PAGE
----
Views expressed outside of work, and on personal social media platforms for example, would ordinarily not be of concern to employers. In the current day and age, however, and as above – these may need to be addressed with employees where views shared privately become public (perhaps because a social media post has trended and the worker or employee can be linked to the company) as, subject to those views and the wording of any post, it could pose a risk to the employer’s reputation. Views expressed on personal platforms could also be said to harass other employees or workers able to see those views, if those employees or workers disagree with the views expressed and subject to the wording of any post. Employers should carefully consider its policies and training on anti-harassment, anti-bullying, equality and diversity.
How to manage and support staff
Employers should take stock of the size of the organisation, the nature of the business, and the views of its employees generally. Is there a need for a workplace policy to set out acceptable forms of behaviour in and outside of work? Have like issues cropped up before? Does any workplace policy need to be worded carefully to not overstep boundaries in respect of employee/worker convention rights?
Employers should also consider whether there are clear lines drawn in respect of employee/worker social media usage, particularly where employee/workers have work-related social media accounts. Is there a need for a social media policy to set out standards expected in respect of personal social media use? Will there be a different standard of use expected where other employees follow that account? Should workers state that any views on social media are their personal views and not that of their organisation?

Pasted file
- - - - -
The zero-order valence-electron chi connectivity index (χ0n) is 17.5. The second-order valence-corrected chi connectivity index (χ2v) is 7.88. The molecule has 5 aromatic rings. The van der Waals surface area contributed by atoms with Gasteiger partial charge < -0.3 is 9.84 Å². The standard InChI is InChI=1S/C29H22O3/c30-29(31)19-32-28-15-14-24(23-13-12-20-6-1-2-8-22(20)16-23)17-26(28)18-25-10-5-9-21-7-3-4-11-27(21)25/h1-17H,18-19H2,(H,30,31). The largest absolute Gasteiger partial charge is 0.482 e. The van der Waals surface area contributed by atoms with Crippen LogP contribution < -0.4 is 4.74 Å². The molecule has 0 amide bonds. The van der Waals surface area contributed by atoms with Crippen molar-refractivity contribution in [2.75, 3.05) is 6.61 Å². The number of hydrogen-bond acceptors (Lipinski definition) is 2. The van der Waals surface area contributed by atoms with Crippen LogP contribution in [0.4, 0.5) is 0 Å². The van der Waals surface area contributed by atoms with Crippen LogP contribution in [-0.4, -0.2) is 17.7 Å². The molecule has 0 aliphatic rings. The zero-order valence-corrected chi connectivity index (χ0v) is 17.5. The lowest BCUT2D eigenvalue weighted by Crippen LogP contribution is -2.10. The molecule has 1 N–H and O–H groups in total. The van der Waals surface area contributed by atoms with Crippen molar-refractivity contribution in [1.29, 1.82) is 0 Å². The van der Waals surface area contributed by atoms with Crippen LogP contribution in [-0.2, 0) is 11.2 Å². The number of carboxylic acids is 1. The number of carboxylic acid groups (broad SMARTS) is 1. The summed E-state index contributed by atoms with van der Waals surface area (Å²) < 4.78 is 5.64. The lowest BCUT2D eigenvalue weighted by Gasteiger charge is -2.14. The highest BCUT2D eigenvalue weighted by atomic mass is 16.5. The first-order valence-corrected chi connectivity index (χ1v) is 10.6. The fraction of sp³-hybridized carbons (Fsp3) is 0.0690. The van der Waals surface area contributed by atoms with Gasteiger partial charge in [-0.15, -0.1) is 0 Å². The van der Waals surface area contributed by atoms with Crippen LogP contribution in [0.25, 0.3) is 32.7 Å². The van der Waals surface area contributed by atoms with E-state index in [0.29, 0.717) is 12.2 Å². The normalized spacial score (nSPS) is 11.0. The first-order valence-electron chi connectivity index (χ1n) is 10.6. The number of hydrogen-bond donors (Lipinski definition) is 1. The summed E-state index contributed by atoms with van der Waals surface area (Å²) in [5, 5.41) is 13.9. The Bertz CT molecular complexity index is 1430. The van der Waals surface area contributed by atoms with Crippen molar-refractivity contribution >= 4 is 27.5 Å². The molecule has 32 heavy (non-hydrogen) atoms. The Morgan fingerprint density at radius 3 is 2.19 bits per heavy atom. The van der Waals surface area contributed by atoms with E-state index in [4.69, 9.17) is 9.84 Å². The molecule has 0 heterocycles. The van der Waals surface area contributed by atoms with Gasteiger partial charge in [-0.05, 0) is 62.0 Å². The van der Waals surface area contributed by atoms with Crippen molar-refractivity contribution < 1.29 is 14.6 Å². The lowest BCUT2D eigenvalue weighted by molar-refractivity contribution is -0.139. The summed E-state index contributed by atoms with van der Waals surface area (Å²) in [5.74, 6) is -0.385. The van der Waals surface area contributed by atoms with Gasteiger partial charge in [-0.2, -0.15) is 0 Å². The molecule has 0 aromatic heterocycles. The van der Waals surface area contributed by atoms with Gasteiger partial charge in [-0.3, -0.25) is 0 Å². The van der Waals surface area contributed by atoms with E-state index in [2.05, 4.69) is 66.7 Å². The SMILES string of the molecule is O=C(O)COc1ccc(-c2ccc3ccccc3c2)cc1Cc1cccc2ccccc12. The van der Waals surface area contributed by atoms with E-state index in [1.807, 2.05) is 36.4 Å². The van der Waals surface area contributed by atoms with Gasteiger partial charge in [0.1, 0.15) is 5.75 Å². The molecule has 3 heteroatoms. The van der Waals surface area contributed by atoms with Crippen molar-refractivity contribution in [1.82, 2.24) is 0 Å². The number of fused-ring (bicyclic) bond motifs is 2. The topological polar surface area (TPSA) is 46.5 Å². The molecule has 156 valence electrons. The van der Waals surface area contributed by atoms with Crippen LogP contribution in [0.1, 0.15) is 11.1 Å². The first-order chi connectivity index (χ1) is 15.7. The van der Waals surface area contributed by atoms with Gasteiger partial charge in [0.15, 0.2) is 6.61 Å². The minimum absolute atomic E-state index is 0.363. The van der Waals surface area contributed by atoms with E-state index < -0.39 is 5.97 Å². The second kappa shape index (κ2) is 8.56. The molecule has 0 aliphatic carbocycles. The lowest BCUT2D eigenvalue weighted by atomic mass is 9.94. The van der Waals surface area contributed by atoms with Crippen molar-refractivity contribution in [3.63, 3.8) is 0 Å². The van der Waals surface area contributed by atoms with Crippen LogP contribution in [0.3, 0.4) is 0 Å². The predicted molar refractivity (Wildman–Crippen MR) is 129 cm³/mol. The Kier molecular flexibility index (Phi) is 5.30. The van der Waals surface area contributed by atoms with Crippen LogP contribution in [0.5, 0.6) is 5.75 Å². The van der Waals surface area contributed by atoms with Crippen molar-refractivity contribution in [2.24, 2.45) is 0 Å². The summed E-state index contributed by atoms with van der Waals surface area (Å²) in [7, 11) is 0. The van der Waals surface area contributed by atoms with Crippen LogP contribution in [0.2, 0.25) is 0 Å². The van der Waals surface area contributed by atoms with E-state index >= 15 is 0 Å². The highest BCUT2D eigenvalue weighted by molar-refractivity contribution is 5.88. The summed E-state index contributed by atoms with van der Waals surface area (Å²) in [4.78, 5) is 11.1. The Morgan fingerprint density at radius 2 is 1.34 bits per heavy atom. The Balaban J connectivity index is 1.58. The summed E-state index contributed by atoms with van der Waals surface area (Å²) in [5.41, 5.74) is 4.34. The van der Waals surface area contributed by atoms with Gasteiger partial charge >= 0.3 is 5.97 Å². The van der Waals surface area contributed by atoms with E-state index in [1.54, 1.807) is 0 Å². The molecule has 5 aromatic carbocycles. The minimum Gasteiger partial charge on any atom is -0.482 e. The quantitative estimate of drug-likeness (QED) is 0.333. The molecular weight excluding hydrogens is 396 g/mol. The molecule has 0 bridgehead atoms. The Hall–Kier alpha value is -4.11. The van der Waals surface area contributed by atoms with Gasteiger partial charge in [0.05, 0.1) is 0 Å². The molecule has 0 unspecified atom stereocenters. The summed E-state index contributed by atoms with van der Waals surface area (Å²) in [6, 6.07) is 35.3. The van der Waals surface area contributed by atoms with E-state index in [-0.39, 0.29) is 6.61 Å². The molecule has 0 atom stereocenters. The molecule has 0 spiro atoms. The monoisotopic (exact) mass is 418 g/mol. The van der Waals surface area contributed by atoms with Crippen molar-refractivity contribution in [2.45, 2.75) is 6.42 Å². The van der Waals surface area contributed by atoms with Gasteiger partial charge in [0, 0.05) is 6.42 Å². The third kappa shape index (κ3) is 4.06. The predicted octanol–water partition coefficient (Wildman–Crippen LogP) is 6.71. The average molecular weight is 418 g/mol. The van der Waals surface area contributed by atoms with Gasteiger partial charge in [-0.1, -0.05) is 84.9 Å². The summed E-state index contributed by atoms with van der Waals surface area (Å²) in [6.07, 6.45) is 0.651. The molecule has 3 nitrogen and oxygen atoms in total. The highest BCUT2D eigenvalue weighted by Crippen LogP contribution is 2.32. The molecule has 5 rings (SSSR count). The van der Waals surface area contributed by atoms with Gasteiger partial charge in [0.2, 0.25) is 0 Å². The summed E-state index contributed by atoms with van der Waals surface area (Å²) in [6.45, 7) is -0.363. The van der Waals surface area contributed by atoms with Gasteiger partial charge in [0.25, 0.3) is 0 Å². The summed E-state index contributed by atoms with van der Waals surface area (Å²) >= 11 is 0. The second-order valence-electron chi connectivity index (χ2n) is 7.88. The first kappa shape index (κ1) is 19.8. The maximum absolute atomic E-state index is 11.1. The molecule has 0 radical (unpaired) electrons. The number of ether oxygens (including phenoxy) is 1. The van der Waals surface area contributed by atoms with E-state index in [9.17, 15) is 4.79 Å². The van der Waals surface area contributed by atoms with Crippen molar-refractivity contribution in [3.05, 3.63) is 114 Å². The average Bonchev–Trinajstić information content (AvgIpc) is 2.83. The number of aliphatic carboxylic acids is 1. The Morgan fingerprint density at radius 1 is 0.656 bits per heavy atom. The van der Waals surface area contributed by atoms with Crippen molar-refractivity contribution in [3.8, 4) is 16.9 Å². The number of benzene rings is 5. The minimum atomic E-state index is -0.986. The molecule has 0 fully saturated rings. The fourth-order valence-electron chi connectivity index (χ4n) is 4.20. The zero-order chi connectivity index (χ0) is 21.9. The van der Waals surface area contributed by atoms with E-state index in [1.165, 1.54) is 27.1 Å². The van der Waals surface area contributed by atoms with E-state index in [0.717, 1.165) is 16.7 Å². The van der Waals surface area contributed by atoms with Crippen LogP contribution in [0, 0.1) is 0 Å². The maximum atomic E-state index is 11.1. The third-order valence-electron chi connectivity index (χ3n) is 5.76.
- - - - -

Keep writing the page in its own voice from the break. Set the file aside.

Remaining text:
If the workforce is larger, would it be worth training staff members on acceptable social media use and why it is important to adhere to any workplace standard? If the workforce is smaller, would it be appropriate for line managers (trained) to have informal consultations with teams/individual employees who may be affected/at the first sign of an inter-employee disagreement? The Chartered Institute of Personnel and Development (CIPD) have helpfully set out several recommendations which organisations may choose to enforce to this end, and subject to the size of the workforce (Supporting your workforce during the conflict in Israel and Gaza | CIPD).
Do any relevant policies and procedures also provide that serious breaches in terms of social media usage can lead to disciplinary action, so that staff are aware?
On a personal and mental health level, are employees and workers being offered support? World events can cause distress for many, and employers should ensure that workforces are offered appropriate support where needed. Employers should be clear on their obligations in terms of the reasonable health and safety of its employees and workers.
If you are an employer looking to navigate a situation set out above or need advice on how to deal with a situation regarding an employee/worker’s use of social media, do not hesitate to contact our specialist employment team for swift commercial advice.